A Refresher Course on New Mexico’s Booze Taxes

“Taxes haven’t gone up since 1993. That’s the last time we’ve raised alcohol taxes.”

Get used to hearing that argument. A lot.

“Alcohol Taxes Save Lives & Money” is lobbying to raise New Mexico’s taxes on alcohol by 25¢ a drink. The organization claims that “given our budget deficit, it makes sense to require the drinkers causing [alcoholism] problems to pay for a portion of them, rather than cutting the jobs and services provided to all New Mexicans.”

Regardless of when alcohol taxes were last hiked — is there ever a good time to implement a bad idea? — the more interesting question is how New Mexico compares to its neighbors. And a quick look at the Tax Foundation’s invaluable maps on alcohol taxes reveals that the Land of Enchantment is already overtaxing adult beverages.

New Mexico is tied with Utah for the highest beer tax in the region:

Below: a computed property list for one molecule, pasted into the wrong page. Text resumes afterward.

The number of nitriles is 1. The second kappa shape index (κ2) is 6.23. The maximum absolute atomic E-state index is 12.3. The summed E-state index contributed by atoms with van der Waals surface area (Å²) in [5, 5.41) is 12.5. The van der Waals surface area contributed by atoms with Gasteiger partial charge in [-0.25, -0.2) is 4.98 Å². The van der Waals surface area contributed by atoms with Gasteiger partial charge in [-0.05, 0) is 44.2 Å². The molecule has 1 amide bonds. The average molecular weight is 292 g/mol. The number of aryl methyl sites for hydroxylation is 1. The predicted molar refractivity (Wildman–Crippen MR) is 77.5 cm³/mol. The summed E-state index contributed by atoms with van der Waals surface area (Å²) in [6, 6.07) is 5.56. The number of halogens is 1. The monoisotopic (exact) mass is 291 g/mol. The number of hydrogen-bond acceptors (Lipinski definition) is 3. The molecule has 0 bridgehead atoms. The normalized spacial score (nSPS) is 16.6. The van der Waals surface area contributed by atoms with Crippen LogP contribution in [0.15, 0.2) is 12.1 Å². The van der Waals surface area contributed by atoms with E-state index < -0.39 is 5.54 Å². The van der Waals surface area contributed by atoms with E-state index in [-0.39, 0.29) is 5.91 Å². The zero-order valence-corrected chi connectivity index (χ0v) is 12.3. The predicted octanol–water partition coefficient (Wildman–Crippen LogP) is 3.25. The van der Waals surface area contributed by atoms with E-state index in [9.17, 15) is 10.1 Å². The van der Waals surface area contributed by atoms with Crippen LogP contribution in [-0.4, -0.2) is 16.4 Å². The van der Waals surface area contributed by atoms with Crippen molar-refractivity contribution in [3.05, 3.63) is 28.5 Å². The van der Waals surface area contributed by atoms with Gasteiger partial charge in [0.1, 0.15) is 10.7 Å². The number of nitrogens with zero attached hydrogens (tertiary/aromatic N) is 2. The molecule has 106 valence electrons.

New Mexico has the highest wine tax (Utah does not levy a tax, since it controls wine sales within its borders):


New Mexico ranks second to Utah’s almost comically high tax on distilled spirits:


No one disputes the state’s depressing alcohol-abuse statistics. But as the Franklin Center for Government and Public Integrity’s Jason Stverak noted: “Research by the National Institute on Alcohol Abuse and Alcoholism has found that hardcore alcohol abusers are affected little by increases in price, which have a greater effect on light and moderate drinkers.”

So don’t buy the spin that a higher per-drink tax is a low-impact way to close budget deficits and combat alcoholism. It’s just another way for the state’s political establishment to avoid the serious work of right-sizing New Mexico’s bloated budget.